Fun Facts About St. Patrick's Day
Maybe one of the most surprising things to visitors to the US is how excited everyone seems to get for St. Patrick’s Day. Why, they wonder, Americans so eager to celebrate a religious holiday from another country?
The history of St. Paddy’s Day in America is a fascinating one. So pour yourself a green beer (or a nice mug of Irish breakfast tea, depending on your preference), and let’s delve into the extraordinary history of the wearin’ o’ the green here in the US.
St. Patrick’s Day has been celebrated in the US for a long time
As a matter of fact, the very first St. Patrick’s Day parade was actually celebrated stateside. It wasn’t even celebrated by the Irish. In fact, it happened in a Spanish colony in what is today St. Augustine, Florida.
Their chaplain, Ricardo Artur, was Irish, and in 1601, he organized a parade on March 17th in honor of his home country’s patron saint. He was evidently quite devoted to St. Patrick, because records show that he held a St. Patrick’s Day celebration the year before, too.
He wasn’t even Irish
The idea that “everyone’s a little bit Irish on St. Patrick’s Day” could extend to the patron saint of Ireland himself, who wasn’t actually a native son of the Emerald Isle. Patrick was born in Britain in the 4th century, the son of wealthy Romans. It wasn’t until he waskidnapped by pirates at 16 that he even set foot in Ireland.
Patrick was enslaved and worked as a shepherd. It was during this difficult time that he became religious, and even though he managed to escape home with some sailors in the year 408, he was determined to return to Ireland to convert the country to Christianity.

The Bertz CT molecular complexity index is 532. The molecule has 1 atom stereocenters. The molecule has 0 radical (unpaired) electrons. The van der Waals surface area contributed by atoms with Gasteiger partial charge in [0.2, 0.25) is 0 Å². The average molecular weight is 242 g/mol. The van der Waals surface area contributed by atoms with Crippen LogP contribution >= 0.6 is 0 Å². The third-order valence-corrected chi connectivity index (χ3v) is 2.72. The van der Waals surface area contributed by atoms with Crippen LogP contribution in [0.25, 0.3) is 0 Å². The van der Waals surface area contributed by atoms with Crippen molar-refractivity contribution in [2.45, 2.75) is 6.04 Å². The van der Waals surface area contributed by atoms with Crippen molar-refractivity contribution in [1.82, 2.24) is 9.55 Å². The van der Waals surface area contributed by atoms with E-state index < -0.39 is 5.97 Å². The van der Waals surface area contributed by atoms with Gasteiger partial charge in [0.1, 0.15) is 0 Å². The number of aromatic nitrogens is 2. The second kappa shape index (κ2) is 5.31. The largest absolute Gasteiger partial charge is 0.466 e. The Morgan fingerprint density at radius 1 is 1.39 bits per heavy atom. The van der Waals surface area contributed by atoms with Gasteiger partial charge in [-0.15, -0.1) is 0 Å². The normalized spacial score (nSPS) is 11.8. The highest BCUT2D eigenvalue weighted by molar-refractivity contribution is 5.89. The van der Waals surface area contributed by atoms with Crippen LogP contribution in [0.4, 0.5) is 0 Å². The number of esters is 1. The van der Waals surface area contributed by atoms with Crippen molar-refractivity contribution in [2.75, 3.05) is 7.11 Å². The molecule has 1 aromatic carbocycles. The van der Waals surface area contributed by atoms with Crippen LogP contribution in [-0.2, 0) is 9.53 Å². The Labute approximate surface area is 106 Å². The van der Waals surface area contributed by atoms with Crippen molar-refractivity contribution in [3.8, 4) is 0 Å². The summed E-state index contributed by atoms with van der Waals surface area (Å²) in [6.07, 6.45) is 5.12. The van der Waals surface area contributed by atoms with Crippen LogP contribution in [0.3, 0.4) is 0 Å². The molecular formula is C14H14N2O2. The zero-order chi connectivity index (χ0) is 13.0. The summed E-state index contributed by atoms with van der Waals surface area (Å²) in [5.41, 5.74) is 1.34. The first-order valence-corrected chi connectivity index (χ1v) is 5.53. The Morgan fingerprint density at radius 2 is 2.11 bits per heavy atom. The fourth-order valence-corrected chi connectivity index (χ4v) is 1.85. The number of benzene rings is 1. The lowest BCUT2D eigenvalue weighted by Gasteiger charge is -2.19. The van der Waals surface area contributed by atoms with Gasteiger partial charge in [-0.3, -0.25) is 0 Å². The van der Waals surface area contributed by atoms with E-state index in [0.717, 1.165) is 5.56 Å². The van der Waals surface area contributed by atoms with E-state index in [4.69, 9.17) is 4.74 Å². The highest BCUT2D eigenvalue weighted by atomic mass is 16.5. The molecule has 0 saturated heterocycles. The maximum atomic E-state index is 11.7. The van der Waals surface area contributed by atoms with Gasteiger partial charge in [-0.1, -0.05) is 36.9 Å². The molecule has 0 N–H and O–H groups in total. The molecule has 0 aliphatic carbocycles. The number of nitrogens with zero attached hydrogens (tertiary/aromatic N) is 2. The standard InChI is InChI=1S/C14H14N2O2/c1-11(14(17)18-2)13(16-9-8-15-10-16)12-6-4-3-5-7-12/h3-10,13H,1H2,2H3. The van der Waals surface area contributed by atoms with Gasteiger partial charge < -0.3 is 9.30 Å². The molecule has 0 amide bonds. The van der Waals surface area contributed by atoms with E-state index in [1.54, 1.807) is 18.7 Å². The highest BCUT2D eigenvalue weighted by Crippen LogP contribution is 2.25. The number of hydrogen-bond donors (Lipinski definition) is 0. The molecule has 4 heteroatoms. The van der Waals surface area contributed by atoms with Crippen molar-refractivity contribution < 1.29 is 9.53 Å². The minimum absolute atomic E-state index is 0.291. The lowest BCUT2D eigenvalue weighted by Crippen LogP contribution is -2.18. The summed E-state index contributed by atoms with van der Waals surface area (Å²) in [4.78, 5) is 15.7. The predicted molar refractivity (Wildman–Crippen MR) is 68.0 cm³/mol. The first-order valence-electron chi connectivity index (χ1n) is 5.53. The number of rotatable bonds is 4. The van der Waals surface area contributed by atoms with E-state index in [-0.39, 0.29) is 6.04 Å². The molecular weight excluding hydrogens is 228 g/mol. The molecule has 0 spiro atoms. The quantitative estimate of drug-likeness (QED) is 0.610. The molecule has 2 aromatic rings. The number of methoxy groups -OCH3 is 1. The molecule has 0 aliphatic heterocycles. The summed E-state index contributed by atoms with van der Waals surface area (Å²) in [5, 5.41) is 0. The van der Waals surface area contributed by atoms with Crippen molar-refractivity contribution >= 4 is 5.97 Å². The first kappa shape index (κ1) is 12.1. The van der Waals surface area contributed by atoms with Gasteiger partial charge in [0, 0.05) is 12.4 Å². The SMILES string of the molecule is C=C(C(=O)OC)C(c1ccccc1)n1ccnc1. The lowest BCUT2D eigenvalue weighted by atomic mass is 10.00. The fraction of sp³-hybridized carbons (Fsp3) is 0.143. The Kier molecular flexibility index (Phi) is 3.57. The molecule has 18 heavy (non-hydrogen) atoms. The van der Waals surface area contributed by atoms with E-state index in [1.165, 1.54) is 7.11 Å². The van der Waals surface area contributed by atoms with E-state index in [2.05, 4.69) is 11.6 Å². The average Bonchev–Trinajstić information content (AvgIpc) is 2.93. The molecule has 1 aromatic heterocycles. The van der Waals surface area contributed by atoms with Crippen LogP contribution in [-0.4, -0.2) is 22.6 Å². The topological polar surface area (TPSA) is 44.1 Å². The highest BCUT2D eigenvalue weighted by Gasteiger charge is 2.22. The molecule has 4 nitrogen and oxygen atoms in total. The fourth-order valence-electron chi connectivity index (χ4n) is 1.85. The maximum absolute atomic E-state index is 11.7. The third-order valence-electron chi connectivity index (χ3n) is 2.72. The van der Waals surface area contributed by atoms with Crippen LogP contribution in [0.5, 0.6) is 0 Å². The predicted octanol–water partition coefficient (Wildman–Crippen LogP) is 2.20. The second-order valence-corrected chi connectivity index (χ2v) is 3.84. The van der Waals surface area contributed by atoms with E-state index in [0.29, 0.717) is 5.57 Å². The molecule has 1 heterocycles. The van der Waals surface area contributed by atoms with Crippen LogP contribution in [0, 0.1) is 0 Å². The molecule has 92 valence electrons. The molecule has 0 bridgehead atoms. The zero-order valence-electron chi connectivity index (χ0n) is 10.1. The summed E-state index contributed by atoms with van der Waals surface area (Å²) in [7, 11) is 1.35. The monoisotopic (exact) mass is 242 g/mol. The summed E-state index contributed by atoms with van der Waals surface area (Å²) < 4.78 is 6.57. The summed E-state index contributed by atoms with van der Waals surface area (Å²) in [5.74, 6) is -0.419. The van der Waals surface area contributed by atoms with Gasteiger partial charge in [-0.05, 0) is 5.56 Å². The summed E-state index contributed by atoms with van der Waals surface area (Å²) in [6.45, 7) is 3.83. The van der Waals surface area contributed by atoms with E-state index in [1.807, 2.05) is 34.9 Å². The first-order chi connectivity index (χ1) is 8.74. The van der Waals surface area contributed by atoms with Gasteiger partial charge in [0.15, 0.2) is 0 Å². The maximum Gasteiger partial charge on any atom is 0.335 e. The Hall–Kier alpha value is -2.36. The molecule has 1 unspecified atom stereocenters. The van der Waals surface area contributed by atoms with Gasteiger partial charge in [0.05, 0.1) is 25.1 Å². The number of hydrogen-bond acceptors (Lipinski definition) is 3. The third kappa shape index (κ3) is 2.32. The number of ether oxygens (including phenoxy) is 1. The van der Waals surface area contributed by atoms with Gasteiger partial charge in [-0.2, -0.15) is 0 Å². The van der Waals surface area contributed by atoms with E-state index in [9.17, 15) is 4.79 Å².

St. Patrick is why the shamrock is an Irish icon
He eventually realized this goal, coming back as a Catholic bishop and converting people through preaching, writing, and incorporating the pagan symbols the Irish were used to in order to explain theological concepts.
Tradition holds that Patrick used the three-leaved shamrock to explain the Christian doctrine of the Holy Trinity to the Irish.
Of course, everyone knows Ireland is famous for its lush green hills. However, green came to be especially associated with Ireland during the country’s struggle for independence from Britain.
The feast of St. Patrick has always been observed by faithful Catholics in Ireland on March 17th, who like most saints, is celebrated on the day he is believed to have died. As the patron saint of Ireland, they recognize Patrick as a special intercessor and spiritual protector of the country, usually by going to church on March 17th.
In the wake of the Irish independence movement that began in earnest in the 1700s, green came to be the color of the Irish nationalists, who sought self-governance separate from England.
St. Patrick’s Day: Made in the USA
The idea of St. Patrick’s Day as a party is uniquely American. No less a personage than George Washington held a St. Patrick’s Day celebration for his troops during the Revolutionary War. Many of them were Irish, and he thought it might boost morale during an epically cold winter in 1780.
However, Irish troops serving in the British Army held a St. Paddy’s Day parade in New York City as early as the 1760s, marching past Old St. Patrick’s Cathedral, a tradition that continues in the city’s parade to this day (except, obviously, 2020 due to the COVID-19 pandemic). An even earlier parade seems to have been held in Boston in the 1730s.
With a wave of Irish immigrants in the 19th century, St. Patrick’s Day became a way for homesick and often discriminated-against Irish to celebrate their heritage. After their service to the Union Army during the Civil War, attitudes toward the Irish began to shift, and more Americans began to join in the St. Paddy’s Day fun.
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